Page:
To build a great tech company, just creating great tech isn’t enough. At OnePlus, our goal is to make technology better and more accessible—for everyone. So, we don’t feel threatened by the big ideas of others; we feel inspired. Great ideas are great ideas, and they deserve to be shared.
On that note, we are introducing our weekly news roundup, curated by our editorial team. We will be bringing you the news that inspires us, each and every week. And, with OnePlus currently at CES in Las Vegas, there couldn’t be a more fitting week to start.
+ A New Way of Thinking about Passwords
With several high-profile hacks of major companies this year, it’s no surprise that many security technologies garnered attention at CES. The problem is simple: even the most complex passwords can be compromised, either by algorithms or old-fashioned information theft. What’s the solution? Many startups think that the key lies inside all of us, as we all possess unique biometric signatures. Using a quick video scan of your eye, Myris by eyeLock can verify your identity by the specific pattern of your iris. The company claims that false matches are less than 1-in-1.5 million.
Nymi takes the form of a wearable wristband that monitors your heart’s “unique signature,” similar to an EKG. Again, this information could be used to login to a smartphone or personal computer. Going beyond your personal electronics, similar technologies could be integrated into ATMs, websites, and credit card terminals, getting rid of PINs and passwords for good. For the time being, though, staring into a camera or constantly wearing a wristband might seem more cumbersome than typing in that password you’ve had memorized for 15 years. Regardless, biometrics could be the next big movement in cyber security.
+ Internet TV Takes a Giant Leap Forward
If one technology has failed to truly enter the 21st century, it’s live television. Online streaming services are now a dime a dozen, and set-top content boxes like Roku and Apple TV are becoming household names. But, nothing has managed to fully replace the demand for good old-fashioned cable television providers. Namely, two things have been holding back the progression: premium content providers and live sports.
HBO launched HBO Go almost 5 years ago, placing their entire catalog on the internet. But, users still have to be monthly cable subscribers for access. However, HBO recently announced that they will begin offering standalone HBO Go access this year, no cable subscription required.
And, on Monday, Dish Network became the unlikely hero to attempt to solve the second piece of the puzzle. The company announced Sling TV at CES, offering 12 live TV channels over the internet (which will be playable via Android, Roku, Xbox One, and an impressive slew of other devices). The kicker, though, is that the initial 12 channel lineup will include ESPN and ESPN 2, for the first time ever. It’s only going to cost $20 a month and requires no yearly contract. It’s not a perfect solution, and likely won’t be available outside of select regions. But, it’s a step in the right direction, and it’s beginning to look like 2015 could finally see the cable cord cut for good.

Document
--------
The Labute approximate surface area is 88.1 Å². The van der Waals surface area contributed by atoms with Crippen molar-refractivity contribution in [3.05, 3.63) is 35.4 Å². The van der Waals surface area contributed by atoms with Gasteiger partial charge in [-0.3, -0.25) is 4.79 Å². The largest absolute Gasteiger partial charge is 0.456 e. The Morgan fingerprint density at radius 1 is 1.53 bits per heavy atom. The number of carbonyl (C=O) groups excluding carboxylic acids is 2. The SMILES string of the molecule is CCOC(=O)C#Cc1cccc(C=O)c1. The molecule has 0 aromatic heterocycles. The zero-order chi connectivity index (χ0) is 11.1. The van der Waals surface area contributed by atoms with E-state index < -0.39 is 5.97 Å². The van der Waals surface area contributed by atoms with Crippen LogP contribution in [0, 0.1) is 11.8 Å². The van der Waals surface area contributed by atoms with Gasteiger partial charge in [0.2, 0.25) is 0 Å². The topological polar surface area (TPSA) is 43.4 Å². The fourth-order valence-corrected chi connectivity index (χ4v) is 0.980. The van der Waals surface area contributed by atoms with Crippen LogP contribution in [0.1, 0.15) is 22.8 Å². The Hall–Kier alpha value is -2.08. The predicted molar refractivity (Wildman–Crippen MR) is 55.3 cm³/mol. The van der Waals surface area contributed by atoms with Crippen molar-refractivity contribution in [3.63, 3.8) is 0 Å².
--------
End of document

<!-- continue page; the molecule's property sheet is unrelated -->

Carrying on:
+ 3D Printing: New Materials, New Ideas
While many still view 3D printers as expensive toys for hobbyists, several companies are attempting to increase their mass appeal and utility. CES saw Hershey and 3D Systems joining forces to create CocoJet, a 3D printer using chocolate rather than plastic. MakerBot just launched their new filament line, mimicking wood, limestone, iron, and bronze. While the filaments are still PLA plastic-based, they take on the look, feel, and some of the properties of their intended materials, a breakthrough for the industry. Another leading 3D printing company, Ultimaker, will launch a mini, cost-effective printer in April, making 3D printing more accessible to the casual consumer.
+ For News Startups, Headlines are a Commodity
Back in August, Facebook announced their crusade against clickbait by limiting the visibility of links that promise more than they are offering. Upworthy, The Huffington Post, and even Clickhole (clickbait satire at its best) are all pros at nonsensical headlines and journalistic fluff. Emerson Spartz, founder of clickbait hawker Dose, has developed algorithms that fish around reddit and Imgur for content that will become the next overshared post in your Facebook feed. This New Yorker article offers a glimpse into the mind of the apparent “Steve Jobs of clickbait.” The formula may work, and people may love to share these stories, but is it worth the death of traditional media?
+ Android Auto Gains More Momentum
Volkswagen announced that it will follow the likes of Volvo, Ford, and many other automobile giants by bringing smart technology to its 2015 auto lineup, featuring compatibility with both Android Auto and Apple CarPlay. Such seamless technology integration is set to change the way consumers use their smartphones on the go, but some automakers have drawn lines in the sand. With Ferrari solely sporting iOS capability and Maserati pledging its loyalty to Android, we might be witnessing the early days of another OS war.
However, there’s no need to buy a car with Android Auto pre-installed to enjoy the platform. Pioneer has just announced three stereos with Android Auto support, as revealed at CES this week. And, other manufacturers, like Kenwood and Parrot, are launching similar products.
Any other news stories you loved this week? Let us know in the comments.